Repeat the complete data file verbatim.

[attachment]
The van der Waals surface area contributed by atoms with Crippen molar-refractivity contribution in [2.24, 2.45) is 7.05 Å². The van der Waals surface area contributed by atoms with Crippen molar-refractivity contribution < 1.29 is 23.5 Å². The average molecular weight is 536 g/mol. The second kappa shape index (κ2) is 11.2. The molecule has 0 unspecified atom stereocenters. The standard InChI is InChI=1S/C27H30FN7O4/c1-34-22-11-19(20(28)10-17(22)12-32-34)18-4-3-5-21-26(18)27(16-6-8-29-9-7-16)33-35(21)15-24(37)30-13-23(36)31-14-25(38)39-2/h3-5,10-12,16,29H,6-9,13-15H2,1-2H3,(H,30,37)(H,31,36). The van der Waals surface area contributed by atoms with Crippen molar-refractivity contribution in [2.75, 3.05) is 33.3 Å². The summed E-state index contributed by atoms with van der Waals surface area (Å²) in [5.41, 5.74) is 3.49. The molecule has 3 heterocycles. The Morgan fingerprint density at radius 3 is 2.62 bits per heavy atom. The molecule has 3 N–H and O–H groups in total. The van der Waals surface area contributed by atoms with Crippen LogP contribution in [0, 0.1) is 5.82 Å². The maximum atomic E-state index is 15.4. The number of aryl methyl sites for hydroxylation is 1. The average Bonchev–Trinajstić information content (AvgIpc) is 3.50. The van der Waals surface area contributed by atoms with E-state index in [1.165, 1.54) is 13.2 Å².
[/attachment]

The van der Waals surface area contributed by atoms with Crippen molar-refractivity contribution in [2.24, 2.45) is 7.05 Å². The van der Waals surface area contributed by atoms with Crippen molar-refractivity contribution < 1.29 is 23.5 Å². The average molecular weight is 536 g/mol. The second kappa shape index (κ2) is 11.2. The molecule has 0 unspecified atom stereocenters. The standard InChI is InChI=1S/C27H30FN7O4/c1-34-22-11-19(20(28)10-17(22)12-32-34)18-4-3-5-21-26(18)27(16-6-8-29-9-7-16)33-35(21)15-24(37)30-13-23(36)31-14-25(38)39-2/h3-5,10-12,16,29H,6-9,13-15H2,1-2H3,(H,30,37)(H,31,36). The van der Waals surface area contributed by atoms with Crippen molar-refractivity contribution in [2.75, 3.05) is 33.3 Å². The summed E-state index contributed by atoms with van der Waals surface area (Å²) in [5.41, 5.74) is 3.49. The molecule has 3 heterocycles. The Morgan fingerprint density at radius 3 is 2.62 bits per heavy atom. The molecule has 3 N–H and O–H groups in total. The van der Waals surface area contributed by atoms with Crippen LogP contribution in [0, 0.1) is 5.82 Å². The maximum atomic E-state index is 15.4. The number of aryl methyl sites for hydroxylation is 1. The average Bonchev–Trinajstić information content (AvgIpc) is 3.50. The van der Waals surface area contributed by atoms with E-state index in [1.165, 1.54) is 13.2 Å².